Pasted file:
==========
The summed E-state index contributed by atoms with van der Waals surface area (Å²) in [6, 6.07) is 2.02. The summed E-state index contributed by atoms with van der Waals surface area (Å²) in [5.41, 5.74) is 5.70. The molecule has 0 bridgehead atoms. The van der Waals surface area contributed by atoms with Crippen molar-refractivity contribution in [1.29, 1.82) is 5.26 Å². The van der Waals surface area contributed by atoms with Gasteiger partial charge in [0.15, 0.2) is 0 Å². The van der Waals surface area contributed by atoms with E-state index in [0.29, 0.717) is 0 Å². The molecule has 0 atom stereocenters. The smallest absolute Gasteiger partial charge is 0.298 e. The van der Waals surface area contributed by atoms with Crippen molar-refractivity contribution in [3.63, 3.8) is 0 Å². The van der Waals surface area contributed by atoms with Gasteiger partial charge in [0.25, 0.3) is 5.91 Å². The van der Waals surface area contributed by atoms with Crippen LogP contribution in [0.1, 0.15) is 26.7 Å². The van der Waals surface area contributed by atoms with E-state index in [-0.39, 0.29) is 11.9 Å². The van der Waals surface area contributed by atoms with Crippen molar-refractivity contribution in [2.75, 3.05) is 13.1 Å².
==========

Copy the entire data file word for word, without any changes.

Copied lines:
The summed E-state index contributed by atoms with van der Waals surface area (Å²) in [6, 6.07) is 2.02. The summed E-state index contributed by atoms with van der Waals surface area (Å²) in [5.41, 5.74) is 5.70. The molecule has 0 bridgehead atoms. The van der Waals surface area contributed by atoms with Crippen molar-refractivity contribution in [1.29, 1.82) is 5.26 Å². The van der Waals surface area contributed by atoms with Gasteiger partial charge in [0.15, 0.2) is 0 Å². The van der Waals surface area contributed by atoms with E-state index in [0.29, 0.717) is 0 Å². The molecule has 0 atom stereocenters. The smallest absolute Gasteiger partial charge is 0.298 e. The van der Waals surface area contributed by atoms with Crippen molar-refractivity contribution in [3.63, 3.8) is 0 Å². The van der Waals surface area contributed by atoms with Gasteiger partial charge in [0.25, 0.3) is 5.91 Å². The van der Waals surface area contributed by atoms with Crippen LogP contribution in [0.1, 0.15) is 26.7 Å². The van der Waals surface area contributed by atoms with E-state index in [-0.39, 0.29) is 11.9 Å². The van der Waals surface area contributed by atoms with Crippen molar-refractivity contribution in [2.75, 3.05) is 13.1 Å².